Shroud of the Avatar boss claims confusion over SeedInvest: ‘I’ve done the part that I’m contractually obligated to do’


The waters surrounding Shroud of the Avatar continue to get muddier after a letter to investors of the game from equity crowdfunding platform SeedInvest was vaguely discussed by Catnip Games’ Chris Spears.

Readers will recall that in 2017, SOTA’s original company, the Richard Garriott-backed Portalarium, ran a nearly $800K equity crowdfunding investment round through SeedInvest. But Portalarium folded and transferred the game to Catnip in 2019 following a series of calamities, including layoffs, free-to-play, whaling, playerbase collapse, delayed rewards, Richard Garriott stepping down, the new CEO denying his role, and shuttered offices. As we have continued to cover ever since, Portalarium was legally bound to make reports to the SEC and SeedInvest but instead left its own non-accredited investors in the lurch. Last week, SeedInvest told backers Portalarium had failed to provide those required updates – the first time the platform had made any public statements about Portalarium’s delinquency at all.

Over the weekend, during the game’s most recent livestream (here’s the pared-down version in audio-only courtesy of Reddit), Spears attempts to explain the SeedInvest situation, claims that he’s been doing what is required by the funding platform as the current owner of the game, and assures gamers that Catnip Games “is still a company.”

According to Spears, Portalarium was not making any money and the SeedInvest funding round was started by someone else in the company as well as a CFO at the time. Spears even went so far as to claim that the SeedInvest made SOTA less profitable and insists the studio was caught up in “waves of stuff” including Kickstarter that “crippled” the game in a lot of ways; Portalarium was supposed to have a successful Facebook game that would fund SOTA, but that plan clearly didn’t pan out. Ultimately, Spears says that Portalarium had a third party involved to find a buyer until the project finally fell to Spears himself under his Catnip Games company.

The existence of said company is at the heart of the current SeedInvest situation, of course, but Spears claims that he has been filing necessary reports with SeedInvest and states that the equity company has not responded to those reports – all of which runs contrary to what SeedInvest told investors.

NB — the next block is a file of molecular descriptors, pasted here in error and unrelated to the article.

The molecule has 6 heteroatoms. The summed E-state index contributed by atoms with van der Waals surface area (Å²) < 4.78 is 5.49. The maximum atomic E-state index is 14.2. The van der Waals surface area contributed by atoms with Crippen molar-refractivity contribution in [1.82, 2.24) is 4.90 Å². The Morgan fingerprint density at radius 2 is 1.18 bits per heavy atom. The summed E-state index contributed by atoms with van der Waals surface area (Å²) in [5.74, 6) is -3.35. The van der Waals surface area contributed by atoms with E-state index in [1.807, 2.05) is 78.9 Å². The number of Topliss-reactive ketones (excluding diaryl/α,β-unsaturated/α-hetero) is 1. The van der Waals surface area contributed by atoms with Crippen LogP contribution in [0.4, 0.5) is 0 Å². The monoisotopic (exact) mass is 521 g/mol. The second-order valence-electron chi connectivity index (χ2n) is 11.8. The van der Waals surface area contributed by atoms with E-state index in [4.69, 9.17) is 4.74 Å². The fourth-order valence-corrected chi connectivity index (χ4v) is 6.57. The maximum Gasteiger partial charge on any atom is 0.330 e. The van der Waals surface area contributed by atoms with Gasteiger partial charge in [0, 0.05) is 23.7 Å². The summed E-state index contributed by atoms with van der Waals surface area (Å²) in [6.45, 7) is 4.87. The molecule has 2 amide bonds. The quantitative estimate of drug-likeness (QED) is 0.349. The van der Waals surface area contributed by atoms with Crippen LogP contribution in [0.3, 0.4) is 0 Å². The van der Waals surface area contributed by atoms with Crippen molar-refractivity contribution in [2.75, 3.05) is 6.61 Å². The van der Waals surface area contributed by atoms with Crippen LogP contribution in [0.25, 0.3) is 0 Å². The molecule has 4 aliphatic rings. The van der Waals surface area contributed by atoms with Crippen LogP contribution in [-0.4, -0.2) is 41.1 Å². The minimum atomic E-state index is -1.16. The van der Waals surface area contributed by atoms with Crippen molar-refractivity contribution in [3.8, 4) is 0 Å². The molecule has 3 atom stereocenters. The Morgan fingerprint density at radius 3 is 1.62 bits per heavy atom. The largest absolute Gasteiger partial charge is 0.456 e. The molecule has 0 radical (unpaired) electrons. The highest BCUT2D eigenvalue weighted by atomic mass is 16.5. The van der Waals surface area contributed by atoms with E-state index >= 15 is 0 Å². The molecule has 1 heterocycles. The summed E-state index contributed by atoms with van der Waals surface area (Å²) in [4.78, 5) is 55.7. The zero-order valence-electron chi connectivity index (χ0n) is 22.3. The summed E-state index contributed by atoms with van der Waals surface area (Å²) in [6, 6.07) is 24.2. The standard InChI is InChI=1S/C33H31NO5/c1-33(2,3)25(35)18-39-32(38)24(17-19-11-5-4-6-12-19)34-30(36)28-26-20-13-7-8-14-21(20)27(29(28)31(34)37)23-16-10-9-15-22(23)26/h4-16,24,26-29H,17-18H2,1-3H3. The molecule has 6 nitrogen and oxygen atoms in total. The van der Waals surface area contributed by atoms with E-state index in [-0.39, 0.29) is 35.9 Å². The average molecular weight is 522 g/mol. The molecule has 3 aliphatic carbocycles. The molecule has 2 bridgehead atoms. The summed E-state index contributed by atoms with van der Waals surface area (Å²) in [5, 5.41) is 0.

“I can say, in terms of the SeedInvest stuff, I’ve done the part that I’m contractually obligated to do, which is my company files [quarterly] reports with them,” Spears told his watchers. “That’s the part I was supposed to do. I don’t know what’s going on with the SeedInvest side of things that the other group has not replied. […] Keeping Shroud running is actually the best thing for the investors.”

We note here that Spears’ accounts of what’s going on behind the scenes at the company have been the source of considerable confusion long before now. It was Spears who had first insisted he was not CEO following the departure of Richard Garriott, a claim he then deleted in the face of evidence, then insisted he had been appointed CEO without his knowledge and that his signature must have been penciled in by an accountant.

During the stream, Spears also cast aspersions on MassivelyOP, so we note here again for the record that Spears has been hostile toward our publication and writers publicly and privately, as well as toward other MMORPG publications, for several years, in our case following our effort to secure comment on documents we planned to use in our reporting. Portalarium and Catnip representatives ceased responding to accountability inquiries in 2019.

source: Twitch, SndUp via Reddit, with thanks to Narficus for the tip.
Longtime MOP readers will know that Shroud of the Avatar is a controversial game in the MMO space. Kickstarted in 2013, the game and its original studio have been criticized for cutting promised features, crowdfunding excessively, delaying Kickstarter rewards, obfuscating its corporate leadership and office status, and neglecting SEC filings legally required by the game’s equity crowdfunding. In 2019, Richard Garriott’s company Portalarium sold off SOTA to its lead dev and all but exited the game. Press inquires have repeatedly been met with stonewalling and insults, and equity crowdfund investors were abandoned without notice, but the game does still have players and is still being developed, as we continue to cover.
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